Should the War Powers Resolution "clock" be running in Uganda? I think the answer is yes, contrary to what appears to be the administration's position, but I also think that Congress has adequately expressed itself in favor of the issue, thus mooting the point.
I'm prompted to write about this now because the administration has announced that it is augmenting the existing US deployment to Uganda (meant to help local forces hunt down Joseph Kony of the Lord's Resistance Army) by dispatching CV-22 Osprey aircraft along with some 150 Air Force personnel to man and maintain them. But the "clock" question of course predates this most recent development.
The administration's view on this is pretty clear: As Jack noted (here) at the time of the original 2011 deployment, the administration appeared to categorize the deployment as a WPR section 4(a)(2) scenario (involving combat-equipped troops deployed in foreign territory) rather than a section 4(a)(1) scenario (involving troops introduced into hostilities). Both trigger the section 4 reporting requirement, but only the latter would also trigger the section 5 60-day withdrawal clock. Language in the article to which I link above strongly suggests that this remains the controlling theory; the new deployment is described as "combat-equipped," but subject to the same strict (self-defense only) rules of engagement.
Alas, it's not that simple. Consider WPR section 8(c):
(c) For purposes of this joint resolution, the term "introduction of United States Armed Forces" includes the assignment of member of such armed forces to  command,  coordinate,  participate in the movement of, or  accompany the regular or irregular military forces of any foreign country or government when such military forces are engaged, or there exists an imminent threat that such forces will become engaged, in hostilities.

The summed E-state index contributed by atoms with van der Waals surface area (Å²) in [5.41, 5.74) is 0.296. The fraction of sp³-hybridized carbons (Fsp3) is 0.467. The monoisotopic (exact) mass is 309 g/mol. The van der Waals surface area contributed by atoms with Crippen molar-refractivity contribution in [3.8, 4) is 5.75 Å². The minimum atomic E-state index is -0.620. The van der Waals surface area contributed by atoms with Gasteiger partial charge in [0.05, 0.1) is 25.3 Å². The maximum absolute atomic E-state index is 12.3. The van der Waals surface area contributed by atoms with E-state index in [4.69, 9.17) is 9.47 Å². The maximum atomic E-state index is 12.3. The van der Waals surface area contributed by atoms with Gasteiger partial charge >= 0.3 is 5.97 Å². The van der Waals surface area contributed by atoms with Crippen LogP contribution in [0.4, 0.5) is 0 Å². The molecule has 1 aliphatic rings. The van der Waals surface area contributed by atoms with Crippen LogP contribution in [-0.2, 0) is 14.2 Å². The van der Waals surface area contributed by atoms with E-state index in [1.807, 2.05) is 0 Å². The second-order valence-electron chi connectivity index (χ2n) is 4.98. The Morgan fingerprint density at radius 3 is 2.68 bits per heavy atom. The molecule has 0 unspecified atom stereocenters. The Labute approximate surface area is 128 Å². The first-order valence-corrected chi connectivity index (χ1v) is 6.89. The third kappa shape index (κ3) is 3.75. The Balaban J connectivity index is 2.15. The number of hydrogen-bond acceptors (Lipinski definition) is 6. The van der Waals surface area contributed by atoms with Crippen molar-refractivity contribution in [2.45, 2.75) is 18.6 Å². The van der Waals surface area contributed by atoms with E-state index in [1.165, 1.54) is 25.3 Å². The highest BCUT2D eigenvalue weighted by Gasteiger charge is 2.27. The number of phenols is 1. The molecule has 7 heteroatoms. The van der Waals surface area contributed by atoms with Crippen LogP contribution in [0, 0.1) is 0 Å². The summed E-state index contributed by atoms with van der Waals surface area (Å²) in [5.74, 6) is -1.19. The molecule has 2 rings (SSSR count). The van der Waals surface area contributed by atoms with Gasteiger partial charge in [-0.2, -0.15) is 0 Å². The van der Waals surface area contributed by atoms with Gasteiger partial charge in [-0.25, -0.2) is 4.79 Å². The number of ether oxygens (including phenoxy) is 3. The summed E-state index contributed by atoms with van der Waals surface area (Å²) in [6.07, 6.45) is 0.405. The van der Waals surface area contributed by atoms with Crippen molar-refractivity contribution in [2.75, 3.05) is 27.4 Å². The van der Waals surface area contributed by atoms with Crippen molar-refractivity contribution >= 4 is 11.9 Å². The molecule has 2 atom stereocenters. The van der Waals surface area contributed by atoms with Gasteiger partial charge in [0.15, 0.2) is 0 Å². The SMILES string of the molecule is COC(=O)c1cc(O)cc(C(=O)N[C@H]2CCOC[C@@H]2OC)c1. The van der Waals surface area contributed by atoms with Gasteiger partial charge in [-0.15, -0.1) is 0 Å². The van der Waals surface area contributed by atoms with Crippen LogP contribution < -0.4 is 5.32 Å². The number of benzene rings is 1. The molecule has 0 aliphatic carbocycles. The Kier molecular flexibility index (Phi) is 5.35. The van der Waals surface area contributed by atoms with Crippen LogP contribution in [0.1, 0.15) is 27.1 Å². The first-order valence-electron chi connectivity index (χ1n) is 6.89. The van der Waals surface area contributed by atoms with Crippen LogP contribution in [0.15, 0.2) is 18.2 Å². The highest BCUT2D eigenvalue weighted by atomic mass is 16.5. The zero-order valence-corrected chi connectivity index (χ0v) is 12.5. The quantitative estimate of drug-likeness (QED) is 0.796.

This suggests that the combat-equipped deployment in Uganda may have to be construed as an introduction of US forces into hostilities after all. One might argue, of course, that our forces are performing none of the four functions listed as triggers in section 8(c). But I find this unpersuasive. This 2013 account, for example, depicts the existing SOF detachments involved in this mission as participating in the movement of the forces of various regional allies, in the field, in an integrated fashion; it also suggests that our forces are accompanying the host-state forces in the field at least near to the point of engagements. And certainly the new plan--involving the use of Ospreys to convey forces around--will involve participation in the movement of the host-country forces.
A more plausible counterargument is to concede that U.S. forces are performing one of the trigger functions, but deny that the host-state forces are actually engaged in hostilities (or imminently to be so engaged) and thereby remove the predicate for 8(c). Frankly, I don’t know enough about the nature and intensity of the violence in Uganda and elsewhere to say whether this argument has legs. It seems the more plausible account, but I can imagine that the facts on the ground might be inconsistent with such an argument (the issue, remember, is whether their forces are in hostilities, not ours).
Let's assume for the sake of argument that the Ugandans or other host-state forces are indeed engaged in hostilities, and our forces are participating in their movements, coordinating them, and accompanying them. The clock in theory is running. But here's the critical point: it probably does not matter because Congress has long since expressed itself clearly in favor of precisely what our forces are now doing. As Jack pointed out back in 2011, section 1206 of a defense bill from that year authorized “logistic support, supplies, and services for foreign forces participating in operations to [deal with LRA].” Certainly this indicates Congressional approval for the sorts of activities we are engaging in here. Indeed, I would consider that the end of the discussion but for the fact that section 1206 does not claim in so many words to satisfy the WPR. Which matters...why? Well, for what it is worth, the WPR itself purports to require such a clear statement. Of course, we know of far more significant circumstances in which the executive branch declined to be bound by any such clear-statement rule: Kosovo. If the Clinton administration was willing to rest on implied authorization there, how much easier to do so here where the only missing element is, quite literally, the use of the magic words "War Powers Resolution"? This, I think, is the final answer to this puzzle.